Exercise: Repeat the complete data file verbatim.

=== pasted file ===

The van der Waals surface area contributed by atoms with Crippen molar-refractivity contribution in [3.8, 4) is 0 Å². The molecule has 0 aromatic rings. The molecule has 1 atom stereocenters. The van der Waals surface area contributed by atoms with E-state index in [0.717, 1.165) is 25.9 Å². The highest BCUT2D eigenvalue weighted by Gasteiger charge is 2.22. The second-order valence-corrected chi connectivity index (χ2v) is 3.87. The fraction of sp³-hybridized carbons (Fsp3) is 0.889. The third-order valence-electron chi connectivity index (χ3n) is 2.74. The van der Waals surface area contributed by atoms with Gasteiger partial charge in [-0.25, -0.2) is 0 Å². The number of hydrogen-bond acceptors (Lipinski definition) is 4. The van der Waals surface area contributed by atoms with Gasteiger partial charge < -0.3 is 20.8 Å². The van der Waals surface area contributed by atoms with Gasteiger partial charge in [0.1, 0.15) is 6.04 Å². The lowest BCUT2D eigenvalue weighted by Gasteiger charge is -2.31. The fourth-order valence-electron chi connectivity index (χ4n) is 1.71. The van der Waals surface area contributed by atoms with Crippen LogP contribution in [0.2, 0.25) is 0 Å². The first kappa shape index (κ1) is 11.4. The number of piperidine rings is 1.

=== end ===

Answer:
The van der Waals surface area contributed by atoms with Crippen molar-refractivity contribution in [3.8, 4) is 0 Å². The molecule has 0 aromatic rings. The molecule has 1 atom stereocenters. The van der Waals surface area contributed by atoms with E-state index in [0.717, 1.165) is 25.9 Å². The highest BCUT2D eigenvalue weighted by Gasteiger charge is 2.22. The second-order valence-corrected chi connectivity index (χ2v) is 3.87. The fraction of sp³-hybridized carbons (Fsp3) is 0.889. The third-order valence-electron chi connectivity index (χ3n) is 2.74. The van der Waals surface area contributed by atoms with Gasteiger partial charge in [-0.25, -0.2) is 0 Å². The number of hydrogen-bond acceptors (Lipinski definition) is 4. The van der Waals surface area contributed by atoms with Gasteiger partial charge < -0.3 is 20.8 Å². The van der Waals surface area contributed by atoms with Gasteiger partial charge in [0.1, 0.15) is 6.04 Å². The lowest BCUT2D eigenvalue weighted by Gasteiger charge is -2.31. The fourth-order valence-electron chi connectivity index (χ4n) is 1.71. The van der Waals surface area contributed by atoms with Crippen LogP contribution in [0.2, 0.25) is 0 Å². The first kappa shape index (κ1) is 11.4. The number of piperidine rings is 1.